AbstractAlmost all existing literature assumes immigrants immediately assimilate in the receiving country. In contrast, the present paper considers the case of non-immidiate assimilation, and analyzes immigration conflicts in an overlapping generations dynamic system. We examine three types of conflicts that arise when immigrants come in: skill conflicts that affect the capital rental and also cause the wage gap to change between skilled and unskilled workers; intergenerational conflicts that lead to different impacts on the young and old generations; and distributional conflicts that affect each generation's life time utility unequally. The degree of substitution between natives and immigrants in production plays a key role. We also analyze the welfare composition in detail generation by generation, and provide policy recommendation for each case.
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Bibliographic InfoPaper provided by Research Institute for Economics & Business Administration, Kobe University in its series Discussion Paper Series with number DP2012-29.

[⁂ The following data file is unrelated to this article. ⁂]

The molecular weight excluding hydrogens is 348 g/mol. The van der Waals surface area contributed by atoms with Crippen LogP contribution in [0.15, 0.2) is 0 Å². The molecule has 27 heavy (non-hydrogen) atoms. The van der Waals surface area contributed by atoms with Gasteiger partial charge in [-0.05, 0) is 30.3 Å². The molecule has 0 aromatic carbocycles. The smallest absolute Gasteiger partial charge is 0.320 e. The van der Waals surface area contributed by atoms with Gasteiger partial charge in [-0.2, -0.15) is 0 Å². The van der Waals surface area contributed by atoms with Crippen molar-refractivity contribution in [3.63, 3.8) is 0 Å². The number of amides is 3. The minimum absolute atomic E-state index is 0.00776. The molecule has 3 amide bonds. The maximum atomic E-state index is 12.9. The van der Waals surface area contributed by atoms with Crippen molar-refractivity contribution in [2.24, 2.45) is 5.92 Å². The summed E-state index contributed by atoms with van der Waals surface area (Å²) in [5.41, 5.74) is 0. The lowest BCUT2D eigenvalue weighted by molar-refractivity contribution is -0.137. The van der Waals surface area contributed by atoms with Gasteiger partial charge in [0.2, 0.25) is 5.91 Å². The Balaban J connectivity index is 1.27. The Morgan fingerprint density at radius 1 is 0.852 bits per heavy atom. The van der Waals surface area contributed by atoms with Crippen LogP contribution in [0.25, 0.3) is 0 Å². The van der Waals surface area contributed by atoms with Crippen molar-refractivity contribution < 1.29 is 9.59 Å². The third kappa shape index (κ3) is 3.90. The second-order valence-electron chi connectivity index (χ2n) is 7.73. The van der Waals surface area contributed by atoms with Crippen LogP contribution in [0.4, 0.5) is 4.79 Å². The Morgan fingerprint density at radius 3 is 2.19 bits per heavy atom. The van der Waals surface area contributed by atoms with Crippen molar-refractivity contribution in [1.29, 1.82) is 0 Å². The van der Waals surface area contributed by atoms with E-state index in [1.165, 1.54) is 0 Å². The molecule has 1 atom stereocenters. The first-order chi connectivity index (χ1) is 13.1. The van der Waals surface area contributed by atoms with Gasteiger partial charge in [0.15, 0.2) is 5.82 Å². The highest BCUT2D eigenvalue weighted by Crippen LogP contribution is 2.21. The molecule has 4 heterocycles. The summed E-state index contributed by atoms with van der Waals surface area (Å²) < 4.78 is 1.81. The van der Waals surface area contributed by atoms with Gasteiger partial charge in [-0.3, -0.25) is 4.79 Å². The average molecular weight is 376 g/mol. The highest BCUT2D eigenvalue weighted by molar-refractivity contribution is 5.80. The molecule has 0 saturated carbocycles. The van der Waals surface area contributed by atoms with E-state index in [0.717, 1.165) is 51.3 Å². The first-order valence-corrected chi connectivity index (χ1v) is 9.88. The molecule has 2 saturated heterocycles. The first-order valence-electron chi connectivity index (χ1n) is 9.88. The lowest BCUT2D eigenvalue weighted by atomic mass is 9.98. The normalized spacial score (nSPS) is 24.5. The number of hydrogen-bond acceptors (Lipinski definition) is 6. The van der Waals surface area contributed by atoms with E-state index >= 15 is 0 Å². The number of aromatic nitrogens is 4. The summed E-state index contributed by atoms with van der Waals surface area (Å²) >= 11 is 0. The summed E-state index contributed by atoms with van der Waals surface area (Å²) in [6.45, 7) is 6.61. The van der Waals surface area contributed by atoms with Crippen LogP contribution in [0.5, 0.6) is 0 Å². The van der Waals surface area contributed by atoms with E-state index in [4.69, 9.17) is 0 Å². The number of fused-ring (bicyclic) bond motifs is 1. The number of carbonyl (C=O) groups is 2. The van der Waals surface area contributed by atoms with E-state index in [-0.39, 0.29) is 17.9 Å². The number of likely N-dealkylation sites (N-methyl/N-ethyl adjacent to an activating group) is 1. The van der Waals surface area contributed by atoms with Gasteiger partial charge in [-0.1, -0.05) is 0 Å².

Length: 33 pages
Date of creation: Oct 2012
Date of revision: Dec 2012
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More information through EDIRC
Immigration; Overlapping generations; Inequality;
Find related papers by JEL classification:
- F22 - International Economics - - International Factor Movements and International Business - - - International Migration
This paper has been announced in the following NEP Reports:
- NEP-ALL-2012-11-11 (All new papers)
- NEP-DGE-2012-11-11 (Dynamic General Equilibrium)
- NEP-MIG-2012-11-11 (Economics of Human Migration)
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